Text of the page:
It is also the location of the Snæfellsjökull National Park and its subglacial volcano.
Points of attractions include:
- Admiring the impressive Gerðuberg basalt cliffs
- Walking to the stark Búðakirkja black church amidst lava fields
- Hiking up to the Eldborg crater
- Spotting the iconic Kirkjufell Mountain (you may recognize it from Game of Thrones!)
- Going bird watching at the cliffs of Arnarstapi
- Visiting the local museums in the main town, Stykkishólmur
- Taking in the sweeping sea views from Djúpalónssandur
As May is the start of the hiking season, we recommend driving up to the Westfjords for an off-the-beaten-path adventure. This region, in the north-west of Iceland, is a fantastic destination for coastal scenery.
We recommend you visit the Hornstrandir Nature Reserve. It is ideal for long walks with scenic views. Here you’ll also find one of Europe’s largest bird cliffs, Látrabjarg. And from late-April until August, you can observe the cute puffins who make it their home.
- Book a hiking tour of Iceland for a memorable adventure.
7. Westman Islands
You could visit the Westman Islands, or Vestmannaeyjar, from Reykjavík, or add it to your itinerary as you visit the south coast.
The main island, Heimaey, is ideal for a day tour to learn about this volcanic island’s history. Don’t miss the crater and lava left from the 1973 volcanic eruption that buried a part of the island.
You could even book a boat tour around the island. This way you’d get to admire the teeming birdlife, including the world’s largest puffin colony, and maybe even spot some whales.
8. Diamond Circle
So, you’ve heard of the Golden Circle, but not the Diamond Circle? This is another one of Iceland’s most popular sightseeing routes.
Located in the north of the island, it encompasses the amazing landscapes of the Lake Mývatn area, coastal scenery of the Tjörnes peninsula, and the Jökulsárgljúfur National Park.
- The most powerful waterfall in Europe, Dettifoss
- Ásbyrgi, a lush, horseshoe-shaped canyon
- Iceland’s capital of whale watching, Húsavík
- Goðafoss, the “Waterfall of the Gods”
- Lake Mývatn Nature Reserve
- Check out our summer self-drive tours of Iceland.
What about the highlands?
Did you hear about the fantastic hiking trails located in this remote area of Iceland? They are colorful, memorable, and ideal for hikers looking for their next challenge.
Weather in Iceland in May – What to expect
May marks the beginning of the summer season in Iceland. The country is opening up again with better weather and more travel opportunities. But in May things are only starting to ramp up and therefore quieter than during the peak summer months of June to August.
May, together with September, is known as the shoulder season. And these are good times to visit Iceland if you want to enjoy decent weather, longer daylight hours, and fewer visitors.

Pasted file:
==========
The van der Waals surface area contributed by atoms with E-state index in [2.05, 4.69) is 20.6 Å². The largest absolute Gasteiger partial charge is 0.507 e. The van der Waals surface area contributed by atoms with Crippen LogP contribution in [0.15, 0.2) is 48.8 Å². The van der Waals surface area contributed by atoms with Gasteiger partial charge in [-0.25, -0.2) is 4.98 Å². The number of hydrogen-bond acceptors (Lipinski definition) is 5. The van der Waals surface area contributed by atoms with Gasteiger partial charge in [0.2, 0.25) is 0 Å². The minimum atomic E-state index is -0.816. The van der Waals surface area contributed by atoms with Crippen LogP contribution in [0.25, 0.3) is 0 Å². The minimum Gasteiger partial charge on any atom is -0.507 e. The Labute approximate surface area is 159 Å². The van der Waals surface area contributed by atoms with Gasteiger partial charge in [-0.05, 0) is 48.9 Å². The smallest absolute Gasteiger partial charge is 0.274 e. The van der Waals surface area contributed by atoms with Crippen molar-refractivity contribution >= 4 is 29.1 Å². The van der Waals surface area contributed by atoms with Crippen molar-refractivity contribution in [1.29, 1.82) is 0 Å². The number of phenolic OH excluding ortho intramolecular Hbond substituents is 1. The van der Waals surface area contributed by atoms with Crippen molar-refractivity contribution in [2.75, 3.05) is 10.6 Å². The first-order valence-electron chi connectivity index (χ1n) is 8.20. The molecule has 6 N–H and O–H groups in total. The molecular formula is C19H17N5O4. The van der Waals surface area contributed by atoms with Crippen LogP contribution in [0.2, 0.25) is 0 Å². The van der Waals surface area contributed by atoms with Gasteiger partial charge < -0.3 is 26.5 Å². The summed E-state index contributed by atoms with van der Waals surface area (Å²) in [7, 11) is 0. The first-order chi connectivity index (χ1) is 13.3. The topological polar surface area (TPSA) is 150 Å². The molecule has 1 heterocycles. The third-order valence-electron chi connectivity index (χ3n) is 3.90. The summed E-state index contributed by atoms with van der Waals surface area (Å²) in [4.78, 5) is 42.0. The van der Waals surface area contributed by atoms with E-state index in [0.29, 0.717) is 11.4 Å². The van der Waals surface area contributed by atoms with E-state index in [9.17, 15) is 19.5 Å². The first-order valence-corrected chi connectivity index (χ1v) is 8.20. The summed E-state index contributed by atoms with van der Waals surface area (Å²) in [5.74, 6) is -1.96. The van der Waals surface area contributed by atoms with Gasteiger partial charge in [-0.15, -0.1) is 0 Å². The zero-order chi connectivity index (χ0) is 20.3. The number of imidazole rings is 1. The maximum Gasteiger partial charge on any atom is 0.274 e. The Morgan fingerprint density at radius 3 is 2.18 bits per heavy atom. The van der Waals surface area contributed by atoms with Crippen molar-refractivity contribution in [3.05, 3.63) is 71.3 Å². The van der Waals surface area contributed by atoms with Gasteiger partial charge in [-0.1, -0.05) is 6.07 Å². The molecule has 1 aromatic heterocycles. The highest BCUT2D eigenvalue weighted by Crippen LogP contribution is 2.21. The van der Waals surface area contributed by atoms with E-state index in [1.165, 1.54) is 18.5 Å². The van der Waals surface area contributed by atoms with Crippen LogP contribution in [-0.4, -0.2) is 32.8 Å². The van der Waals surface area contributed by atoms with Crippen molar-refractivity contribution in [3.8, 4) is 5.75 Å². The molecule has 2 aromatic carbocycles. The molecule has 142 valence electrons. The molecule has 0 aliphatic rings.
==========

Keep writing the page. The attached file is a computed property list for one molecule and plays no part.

So what can you expect from the weather in May? It is a transitional month between spring and summer, so temperatures are usually mild. The average temperature is around 6 °C (43 °F), with possible highs of 10-15 °C (50-59 °F).
The weather is changeable all year long, so it’s best to be ready for anything when traveling to Iceland.
Does it snow in Iceland in May?
It is unlikely to snow in Iceland at this time of year. In early May, it may snow in the north, but this is rare. What you’re likely to see are snow-topped mountains on the horizon. It depends on the year’s weather, but at least it makes for a beautiful backdrop.
Can I see the Northern Lights in Iceland in May?
In May, it is unlikely you’ll see the Northern Lights in Iceland. You need proper darkness to spot them in the sky and the number of daylight hours will make it very difficult.
To see them in summer, your best bet is to visit between late August and September. Or more specifically take a winter trip to Iceland between October and March for Northern Lights galore. Those are quieter months with longer nights, giving you more opportunities to see the famous Aurora Borealis.
What to pack to travel to Iceland in May?
As we said previously, even in May, Iceland’s weather can be unpredictable. For that reason, we advise that you pack for all possibilities.
The top tip is to bring plenty of layers. So if it’s cooler or warmer than expected, you can add or remove layers to adapt to the day (even hour!) ahead of you.
In the Nordics, we have the saying: “There is no such thing as bad weather, just bad clothing”. Keep that in mind and you won’t miss out on any of the great days of exploration and activities you have booked.
Here is a list of packing essentials for your trip to Iceland in May:
- Short-sleeved shirts and lightweight layers
- Fleece or lightweight wool jumpers
- Waterproof and windproof jacket or shell layers
- Waterproof trousers
- Gloves, scarf, and warm hat
- Cap and sunglasses
- Sturdy walking or hiking boots with good socks
- Thermal underwear and socks
- Binoculars for wildlife watchers
- Swimwear, flip flops, and towel to go for a dip
Planning your May trip to Iceland
What do you want to see most? How do you want to travel? And how long do you want to stay? Answer these questions first and you’ll have a better idea of how to prepare for your journey.
Whether you want to camp, stay in hotels, take a road trip, or guided tours, Iceland has it all. Pick what suits you best and start reserving. Accommodation, tours, and activities can book out early in summer, so make sure to start early.
Or let us help you! Iceland Tours is run by local travel experts based in Reykjavík. We have crafted tours based on popular routes and with plenty of added benefits for you to have a memorable trip.
It’s simple enough to book via our website. Select your vacation start date and length of travel and then pick your car, accommodations, and activities based on your budget. Then all you have to do is enjoy yourself. See you next May!
About the author
Camila first travelled to Iceland in 2018 and it didn’t take long for her to fall in love with its culture, food and scenery. Throughout her life, she’s had the pleasure to live in different cultures and languages and absorb as much as possible from all her travels. You’re most likely to find her reading a good book in a local café or writing about the best spots to visit for top travel agencies.View more posts by Camila